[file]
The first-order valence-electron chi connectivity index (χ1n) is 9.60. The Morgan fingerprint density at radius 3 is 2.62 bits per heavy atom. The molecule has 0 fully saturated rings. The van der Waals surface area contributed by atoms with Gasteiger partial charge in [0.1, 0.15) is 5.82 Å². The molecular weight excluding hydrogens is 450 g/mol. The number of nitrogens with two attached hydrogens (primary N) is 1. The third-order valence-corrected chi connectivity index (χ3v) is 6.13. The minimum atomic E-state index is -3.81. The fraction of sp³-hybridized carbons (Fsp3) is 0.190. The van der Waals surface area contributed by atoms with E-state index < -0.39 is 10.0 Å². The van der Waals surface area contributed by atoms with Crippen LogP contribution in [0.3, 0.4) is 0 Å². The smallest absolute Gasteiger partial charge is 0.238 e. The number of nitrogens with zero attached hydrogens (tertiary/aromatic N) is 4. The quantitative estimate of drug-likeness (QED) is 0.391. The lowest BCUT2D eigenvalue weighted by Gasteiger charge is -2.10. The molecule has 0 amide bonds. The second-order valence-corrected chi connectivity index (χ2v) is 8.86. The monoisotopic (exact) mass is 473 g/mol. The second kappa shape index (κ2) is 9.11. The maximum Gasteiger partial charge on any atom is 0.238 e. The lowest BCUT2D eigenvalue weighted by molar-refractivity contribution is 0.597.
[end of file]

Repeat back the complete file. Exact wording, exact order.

The first-order valence-electron chi connectivity index (χ1n) is 9.60. The Morgan fingerprint density at radius 3 is 2.62 bits per heavy atom. The molecule has 0 fully saturated rings. The van der Waals surface area contributed by atoms with Gasteiger partial charge in [0.1, 0.15) is 5.82 Å². The molecular weight excluding hydrogens is 450 g/mol. The number of nitrogens with two attached hydrogens (primary N) is 1. The third-order valence-corrected chi connectivity index (χ3v) is 6.13. The minimum atomic E-state index is -3.81. The fraction of sp³-hybridized carbons (Fsp3) is 0.190. The van der Waals surface area contributed by atoms with E-state index < -0.39 is 10.0 Å². The van der Waals surface area contributed by atoms with Crippen LogP contribution in [0.3, 0.4) is 0 Å². The smallest absolute Gasteiger partial charge is 0.238 e. The number of nitrogens with zero attached hydrogens (tertiary/aromatic N) is 4. The quantitative estimate of drug-likeness (QED) is 0.391. The lowest BCUT2D eigenvalue weighted by Gasteiger charge is -2.10. The molecule has 0 amide bonds. The second-order valence-corrected chi connectivity index (χ2v) is 8.86. The monoisotopic (exact) mass is 473 g/mol. The second kappa shape index (κ2) is 9.11. The maximum Gasteiger partial charge on any atom is 0.238 e. The lowest BCUT2D eigenvalue weighted by molar-refractivity contribution is 0.597.